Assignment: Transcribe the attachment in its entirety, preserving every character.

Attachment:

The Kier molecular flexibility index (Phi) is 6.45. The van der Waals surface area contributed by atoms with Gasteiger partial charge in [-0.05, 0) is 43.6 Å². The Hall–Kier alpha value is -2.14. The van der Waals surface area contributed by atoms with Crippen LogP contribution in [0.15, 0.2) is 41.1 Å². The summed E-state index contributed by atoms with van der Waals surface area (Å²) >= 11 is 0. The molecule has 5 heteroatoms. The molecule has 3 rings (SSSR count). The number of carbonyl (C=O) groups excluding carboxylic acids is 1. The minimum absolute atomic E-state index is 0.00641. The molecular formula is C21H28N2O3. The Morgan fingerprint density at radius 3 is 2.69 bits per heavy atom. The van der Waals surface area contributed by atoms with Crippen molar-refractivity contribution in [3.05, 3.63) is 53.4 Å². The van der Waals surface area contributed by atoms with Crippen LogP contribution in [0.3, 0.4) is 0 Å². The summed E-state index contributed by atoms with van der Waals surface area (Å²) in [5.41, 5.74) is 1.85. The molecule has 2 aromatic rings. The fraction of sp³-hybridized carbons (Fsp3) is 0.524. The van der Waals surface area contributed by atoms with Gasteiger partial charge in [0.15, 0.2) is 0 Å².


The Kier molecular flexibility index (Phi) is 6.45. The van der Waals surface area contributed by atoms with Gasteiger partial charge in [-0.05, 0) is 43.6 Å². The Hall–Kier alpha value is -2.14. The van der Waals surface area contributed by atoms with Crippen LogP contribution in [0.15, 0.2) is 41.1 Å². The summed E-state index contributed by atoms with van der Waals surface area (Å²) >= 11 is 0. The molecule has 5 heteroatoms. The molecule has 3 rings (SSSR count). The number of carbonyl (C=O) groups excluding carboxylic acids is 1. The minimum absolute atomic E-state index is 0.00641. The molecular formula is C21H28N2O3. The Morgan fingerprint density at radius 3 is 2.69 bits per heavy atom. The van der Waals surface area contributed by atoms with Crippen molar-refractivity contribution in [3.05, 3.63) is 53.4 Å². The van der Waals surface area contributed by atoms with Crippen LogP contribution in [0.3, 0.4) is 0 Å². The summed E-state index contributed by atoms with van der Waals surface area (Å²) in [5.41, 5.74) is 1.85. The molecule has 2 aromatic rings. The fraction of sp³-hybridized carbons (Fsp3) is 0.524. The van der Waals surface area contributed by atoms with Gasteiger partial charge in [0.15, 0.2) is 0 Å².